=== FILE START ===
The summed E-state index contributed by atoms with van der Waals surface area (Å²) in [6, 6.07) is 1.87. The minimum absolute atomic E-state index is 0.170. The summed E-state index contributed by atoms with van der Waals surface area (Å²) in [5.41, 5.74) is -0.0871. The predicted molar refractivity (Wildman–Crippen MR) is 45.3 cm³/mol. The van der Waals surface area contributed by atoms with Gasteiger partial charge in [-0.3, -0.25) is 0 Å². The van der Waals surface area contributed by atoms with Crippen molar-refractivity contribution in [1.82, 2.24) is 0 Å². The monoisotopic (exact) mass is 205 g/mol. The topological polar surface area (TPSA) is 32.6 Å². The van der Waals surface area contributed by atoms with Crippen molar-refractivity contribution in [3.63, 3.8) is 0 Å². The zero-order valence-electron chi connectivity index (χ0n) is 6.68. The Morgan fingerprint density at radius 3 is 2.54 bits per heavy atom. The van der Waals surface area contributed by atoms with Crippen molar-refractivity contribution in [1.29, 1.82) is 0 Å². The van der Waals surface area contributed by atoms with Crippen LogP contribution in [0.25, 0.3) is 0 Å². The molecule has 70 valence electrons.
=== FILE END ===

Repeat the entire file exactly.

The summed E-state index contributed by atoms with van der Waals surface area (Å²) in [6, 6.07) is 1.87. The minimum absolute atomic E-state index is 0.170. The summed E-state index contributed by atoms with van der Waals surface area (Å²) in [5.41, 5.74) is -0.0871. The predicted molar refractivity (Wildman–Crippen MR) is 45.3 cm³/mol. The van der Waals surface area contributed by atoms with Gasteiger partial charge in [-0.3, -0.25) is 0 Å². The van der Waals surface area contributed by atoms with Crippen molar-refractivity contribution in [1.82, 2.24) is 0 Å². The monoisotopic (exact) mass is 205 g/mol. The topological polar surface area (TPSA) is 32.6 Å². The van der Waals surface area contributed by atoms with Crippen molar-refractivity contribution in [3.63, 3.8) is 0 Å². The zero-order valence-electron chi connectivity index (χ0n) is 6.68. The Morgan fingerprint density at radius 3 is 2.54 bits per heavy atom. The van der Waals surface area contributed by atoms with Crippen molar-refractivity contribution in [1.29, 1.82) is 0 Å². The van der Waals surface area contributed by atoms with Crippen LogP contribution in [0.25, 0.3) is 0 Å². The molecule has 70 valence electrons.